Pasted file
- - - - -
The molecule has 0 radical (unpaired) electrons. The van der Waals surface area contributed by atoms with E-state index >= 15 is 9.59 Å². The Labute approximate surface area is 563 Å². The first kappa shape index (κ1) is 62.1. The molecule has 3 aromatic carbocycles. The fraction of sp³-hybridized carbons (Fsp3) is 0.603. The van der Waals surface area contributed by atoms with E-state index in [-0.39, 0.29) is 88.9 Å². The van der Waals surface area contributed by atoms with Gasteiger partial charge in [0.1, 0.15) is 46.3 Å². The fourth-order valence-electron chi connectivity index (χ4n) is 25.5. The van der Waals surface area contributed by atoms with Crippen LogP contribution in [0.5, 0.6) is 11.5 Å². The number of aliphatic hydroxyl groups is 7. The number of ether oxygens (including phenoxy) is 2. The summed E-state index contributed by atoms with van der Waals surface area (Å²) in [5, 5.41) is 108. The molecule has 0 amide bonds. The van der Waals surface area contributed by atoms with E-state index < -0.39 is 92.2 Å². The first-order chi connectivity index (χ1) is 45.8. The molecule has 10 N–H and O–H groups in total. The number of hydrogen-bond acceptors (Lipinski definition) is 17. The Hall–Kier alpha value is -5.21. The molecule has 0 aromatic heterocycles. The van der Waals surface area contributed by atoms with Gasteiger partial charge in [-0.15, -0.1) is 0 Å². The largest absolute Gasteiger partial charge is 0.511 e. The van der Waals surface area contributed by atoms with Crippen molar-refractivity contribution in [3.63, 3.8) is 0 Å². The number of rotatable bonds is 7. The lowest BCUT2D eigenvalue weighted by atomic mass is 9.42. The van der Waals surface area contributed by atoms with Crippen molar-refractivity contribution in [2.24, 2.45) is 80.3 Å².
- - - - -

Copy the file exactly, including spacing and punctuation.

The molecule has 0 radical (unpaired) electrons. The van der Waals surface area contributed by atoms with E-state index >= 15 is 9.59 Å². The Labute approximate surface area is 563 Å². The first kappa shape index (κ1) is 62.1. The molecule has 3 aromatic carbocycles. The fraction of sp³-hybridized carbons (Fsp3) is 0.603. The van der Waals surface area contributed by atoms with E-state index in [-0.39, 0.29) is 88.9 Å². The van der Waals surface area contributed by atoms with Gasteiger partial charge in [0.1, 0.15) is 46.3 Å². The fourth-order valence-electron chi connectivity index (χ4n) is 25.5. The van der Waals surface area contributed by atoms with Crippen LogP contribution in [0.5, 0.6) is 11.5 Å². The number of aliphatic hydroxyl groups is 7. The number of ether oxygens (including phenoxy) is 2. The summed E-state index contributed by atoms with van der Waals surface area (Å²) in [5, 5.41) is 108. The molecule has 0 amide bonds. The van der Waals surface area contributed by atoms with E-state index < -0.39 is 92.2 Å². The first-order chi connectivity index (χ1) is 45.8. The molecule has 10 N–H and O–H groups in total. The number of hydrogen-bond acceptors (Lipinski definition) is 17. The Hall–Kier alpha value is -5.21. The molecule has 0 aromatic heterocycles. The van der Waals surface area contributed by atoms with Gasteiger partial charge in [-0.15, -0.1) is 0 Å². The largest absolute Gasteiger partial charge is 0.511 e. The van der Waals surface area contributed by atoms with Crippen molar-refractivity contribution in [3.63, 3.8) is 0 Å². The number of rotatable bonds is 7. The lowest BCUT2D eigenvalue weighted by atomic mass is 9.42. The van der Waals surface area contributed by atoms with Crippen molar-refractivity contribution in [2.24, 2.45) is 80.3 Å².